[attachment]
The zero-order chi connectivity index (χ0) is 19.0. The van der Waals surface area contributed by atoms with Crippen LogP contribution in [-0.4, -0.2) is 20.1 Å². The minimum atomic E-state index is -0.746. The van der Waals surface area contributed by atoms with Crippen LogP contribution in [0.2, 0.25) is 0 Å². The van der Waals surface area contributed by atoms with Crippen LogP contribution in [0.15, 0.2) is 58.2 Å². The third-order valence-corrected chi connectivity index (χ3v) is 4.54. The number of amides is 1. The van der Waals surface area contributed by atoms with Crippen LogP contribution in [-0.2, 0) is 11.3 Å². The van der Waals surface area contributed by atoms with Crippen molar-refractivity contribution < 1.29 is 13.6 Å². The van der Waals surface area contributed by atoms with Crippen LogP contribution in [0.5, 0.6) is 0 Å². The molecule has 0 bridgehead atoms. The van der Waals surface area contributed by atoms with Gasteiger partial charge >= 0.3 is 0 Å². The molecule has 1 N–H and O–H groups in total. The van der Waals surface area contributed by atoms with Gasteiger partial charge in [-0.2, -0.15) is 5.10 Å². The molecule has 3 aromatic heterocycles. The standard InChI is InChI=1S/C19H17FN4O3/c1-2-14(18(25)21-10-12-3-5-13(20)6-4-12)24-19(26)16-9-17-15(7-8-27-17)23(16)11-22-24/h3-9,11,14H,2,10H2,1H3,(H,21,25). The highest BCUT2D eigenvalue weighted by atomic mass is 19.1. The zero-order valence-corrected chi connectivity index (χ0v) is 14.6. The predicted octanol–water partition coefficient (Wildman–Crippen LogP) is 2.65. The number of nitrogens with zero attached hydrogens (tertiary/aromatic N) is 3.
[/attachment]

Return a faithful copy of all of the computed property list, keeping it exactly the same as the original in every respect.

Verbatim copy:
The zero-order chi connectivity index (χ0) is 19.0. The van der Waals surface area contributed by atoms with Crippen LogP contribution in [-0.4, -0.2) is 20.1 Å². The minimum atomic E-state index is -0.746. The van der Waals surface area contributed by atoms with Crippen LogP contribution in [0.2, 0.25) is 0 Å². The van der Waals surface area contributed by atoms with Crippen LogP contribution in [0.15, 0.2) is 58.2 Å². The third-order valence-corrected chi connectivity index (χ3v) is 4.54. The number of amides is 1. The van der Waals surface area contributed by atoms with Crippen LogP contribution in [-0.2, 0) is 11.3 Å². The van der Waals surface area contributed by atoms with Crippen molar-refractivity contribution < 1.29 is 13.6 Å². The van der Waals surface area contributed by atoms with Crippen LogP contribution in [0.5, 0.6) is 0 Å². The molecule has 0 bridgehead atoms. The van der Waals surface area contributed by atoms with Gasteiger partial charge >= 0.3 is 0 Å². The molecule has 1 N–H and O–H groups in total. The van der Waals surface area contributed by atoms with Gasteiger partial charge in [-0.2, -0.15) is 5.10 Å². The molecule has 3 aromatic heterocycles. The standard InChI is InChI=1S/C19H17FN4O3/c1-2-14(18(25)21-10-12-3-5-13(20)6-4-12)24-19(26)16-9-17-15(7-8-27-17)23(16)11-22-24/h3-9,11,14H,2,10H2,1H3,(H,21,25). The highest BCUT2D eigenvalue weighted by atomic mass is 19.1. The zero-order valence-corrected chi connectivity index (χ0v) is 14.6. The predicted octanol–water partition coefficient (Wildman–Crippen LogP) is 2.65. The number of nitrogens with zero attached hydrogens (tertiary/aromatic N) is 3.